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From: Peter Jarrett

To: All Canadians

Date: June 15, 2016

Re: The OECD's Economic Survey of Canada: Boosting Productivity and Inclusiveness

In its latest Economic Survey, the Organisation for Economic Cooperation and Development (OECD) is optimistic about the short-term outlook for sustained economic growth with low inflation in Canada but is concerned about the financial stability risks emanating from the frothy Vancouver and Toronto housing markets, as well as the bloated size of the country's construction sector. The OECD urges policymakers to tighten macro-prudential measures further and to focus them on those two hotspot markets, as New Zealand did last year in similar circumstances in Auckland. The situation could be worse, however: the household sector's debt has almost stabilised relative to disposable income, balance sheets are in not-too-bad shape as assets have surged, and Canada's banking system has been prudent in its lending practices.

The Survey also supports the recent rebalancing in the macroeconomic policy mix towards greater reliance on fiscal policy, and less on monetary policy to boost demand in the current period of adjusting to lower resource prices and declining terms of trade, since the federal government is in a better position to take on more debt than households.  The OECD also supports the thrust of how fiscal expansion is being implemented, with increased spending on physical infrastructure, social housing, education and innovation to help speed resource reallocation and promote longer-term growth and inclusiveness. The Survey applauds the greater efforts to make Canada's Indigenous Peoples full partners in the labour market and to share the fruits of growth with them. It points to the need to put an adequate price on carbon, given Canada's high emissions and its commitments to cut them by 30% by 2030, relative to 2005 levels.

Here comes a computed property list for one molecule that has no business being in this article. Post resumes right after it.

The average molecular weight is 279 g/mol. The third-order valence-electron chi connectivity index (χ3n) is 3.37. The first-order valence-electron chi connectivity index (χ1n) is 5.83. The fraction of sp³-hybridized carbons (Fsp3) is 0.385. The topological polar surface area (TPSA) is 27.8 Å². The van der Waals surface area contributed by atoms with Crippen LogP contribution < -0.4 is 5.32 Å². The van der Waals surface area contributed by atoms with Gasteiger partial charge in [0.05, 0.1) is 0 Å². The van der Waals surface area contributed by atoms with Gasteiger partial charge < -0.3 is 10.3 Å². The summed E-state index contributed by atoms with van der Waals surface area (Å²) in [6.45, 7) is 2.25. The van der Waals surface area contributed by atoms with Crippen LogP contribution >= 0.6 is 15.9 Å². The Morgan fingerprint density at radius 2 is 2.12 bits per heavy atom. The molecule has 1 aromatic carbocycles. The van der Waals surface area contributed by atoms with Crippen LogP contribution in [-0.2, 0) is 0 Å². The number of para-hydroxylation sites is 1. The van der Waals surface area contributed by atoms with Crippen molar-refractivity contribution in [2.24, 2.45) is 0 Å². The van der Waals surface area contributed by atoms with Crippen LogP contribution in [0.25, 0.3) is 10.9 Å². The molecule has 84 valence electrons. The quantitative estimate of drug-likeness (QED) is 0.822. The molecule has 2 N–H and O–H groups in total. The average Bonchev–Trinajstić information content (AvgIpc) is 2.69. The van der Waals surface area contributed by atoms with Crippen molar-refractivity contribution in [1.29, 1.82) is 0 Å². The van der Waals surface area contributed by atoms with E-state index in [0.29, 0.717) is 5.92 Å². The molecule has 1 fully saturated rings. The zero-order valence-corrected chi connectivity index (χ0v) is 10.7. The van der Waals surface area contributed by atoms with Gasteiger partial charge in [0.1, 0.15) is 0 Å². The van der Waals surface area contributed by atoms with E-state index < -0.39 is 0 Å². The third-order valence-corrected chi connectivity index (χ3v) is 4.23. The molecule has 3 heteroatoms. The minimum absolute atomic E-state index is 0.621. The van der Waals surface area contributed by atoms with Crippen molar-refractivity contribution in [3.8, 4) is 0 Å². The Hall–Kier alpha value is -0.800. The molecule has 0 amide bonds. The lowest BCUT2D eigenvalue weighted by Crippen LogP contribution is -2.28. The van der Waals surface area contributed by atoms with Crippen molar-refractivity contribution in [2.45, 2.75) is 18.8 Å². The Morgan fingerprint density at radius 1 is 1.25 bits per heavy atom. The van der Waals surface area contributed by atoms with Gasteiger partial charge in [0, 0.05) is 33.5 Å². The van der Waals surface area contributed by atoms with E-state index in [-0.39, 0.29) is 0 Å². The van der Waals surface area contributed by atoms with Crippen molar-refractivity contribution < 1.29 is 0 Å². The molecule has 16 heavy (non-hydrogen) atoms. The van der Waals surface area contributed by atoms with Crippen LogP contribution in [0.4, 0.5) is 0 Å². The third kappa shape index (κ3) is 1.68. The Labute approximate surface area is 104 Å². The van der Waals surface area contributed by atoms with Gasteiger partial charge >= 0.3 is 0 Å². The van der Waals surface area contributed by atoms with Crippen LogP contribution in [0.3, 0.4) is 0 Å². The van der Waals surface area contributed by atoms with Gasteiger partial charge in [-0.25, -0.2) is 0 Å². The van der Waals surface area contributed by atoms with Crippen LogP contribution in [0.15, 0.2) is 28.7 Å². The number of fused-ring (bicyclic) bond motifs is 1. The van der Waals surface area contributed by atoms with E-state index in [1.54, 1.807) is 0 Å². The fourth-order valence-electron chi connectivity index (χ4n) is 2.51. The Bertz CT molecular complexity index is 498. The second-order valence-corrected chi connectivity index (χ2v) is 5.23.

Finally, it focuses on Canada's persistently weak productivity performance. While there are several potential explanations for this broad-based weakness, it is difficult to identify the most important. Among them are barriers to competition in some network sectors, a failure to achieve a fully integrated single market and a lack of small business dynamism. It recommends: reducing foreign ownership restrictions; expanding east-west electricity grid interconnections, and liberalising generation and distribution markets; reconciling remaining regulatory differences, including through reforming the Agreement on Internal Trade, to broaden its sectoral coverage and expedite its dispute resolution procedures; reviewing small business taxation, including the Small Business Deduction and the extra R&D tax credit; and, finally, phasing out remaining federal tax credits for Labour-Sponsored Venture Capital Corporations and instead potentially increasing investments in funds that operate like private limited partnership VC funds.

Peter Jarrett is Head of Division for Canada at the Organisation for Economic Cooperation and Development (OECD)

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